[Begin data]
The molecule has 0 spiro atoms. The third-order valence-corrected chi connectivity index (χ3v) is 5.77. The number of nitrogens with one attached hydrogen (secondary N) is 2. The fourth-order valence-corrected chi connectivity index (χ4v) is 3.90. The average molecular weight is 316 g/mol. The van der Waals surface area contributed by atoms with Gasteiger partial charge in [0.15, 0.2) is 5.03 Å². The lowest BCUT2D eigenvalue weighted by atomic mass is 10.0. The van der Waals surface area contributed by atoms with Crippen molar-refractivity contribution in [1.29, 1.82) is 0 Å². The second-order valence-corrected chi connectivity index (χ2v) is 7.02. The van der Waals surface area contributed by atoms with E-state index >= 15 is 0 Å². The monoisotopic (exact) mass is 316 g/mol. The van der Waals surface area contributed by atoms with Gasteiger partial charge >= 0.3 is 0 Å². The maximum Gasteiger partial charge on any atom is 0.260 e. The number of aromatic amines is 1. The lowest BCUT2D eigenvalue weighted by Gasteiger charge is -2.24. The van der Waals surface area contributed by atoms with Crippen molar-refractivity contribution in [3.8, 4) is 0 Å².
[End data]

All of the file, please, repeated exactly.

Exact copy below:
The molecule has 0 spiro atoms. The third-order valence-corrected chi connectivity index (χ3v) is 5.77. The number of nitrogens with one attached hydrogen (secondary N) is 2. The fourth-order valence-corrected chi connectivity index (χ4v) is 3.90. The average molecular weight is 316 g/mol. The van der Waals surface area contributed by atoms with Gasteiger partial charge in [0.15, 0.2) is 5.03 Å². The lowest BCUT2D eigenvalue weighted by atomic mass is 10.0. The van der Waals surface area contributed by atoms with Crippen molar-refractivity contribution in [1.29, 1.82) is 0 Å². The second-order valence-corrected chi connectivity index (χ2v) is 7.02. The van der Waals surface area contributed by atoms with E-state index >= 15 is 0 Å². The monoisotopic (exact) mass is 316 g/mol. The van der Waals surface area contributed by atoms with Gasteiger partial charge >= 0.3 is 0 Å². The maximum Gasteiger partial charge on any atom is 0.260 e. The number of aromatic amines is 1. The lowest BCUT2D eigenvalue weighted by Gasteiger charge is -2.24. The van der Waals surface area contributed by atoms with Crippen molar-refractivity contribution in [3.8, 4) is 0 Å².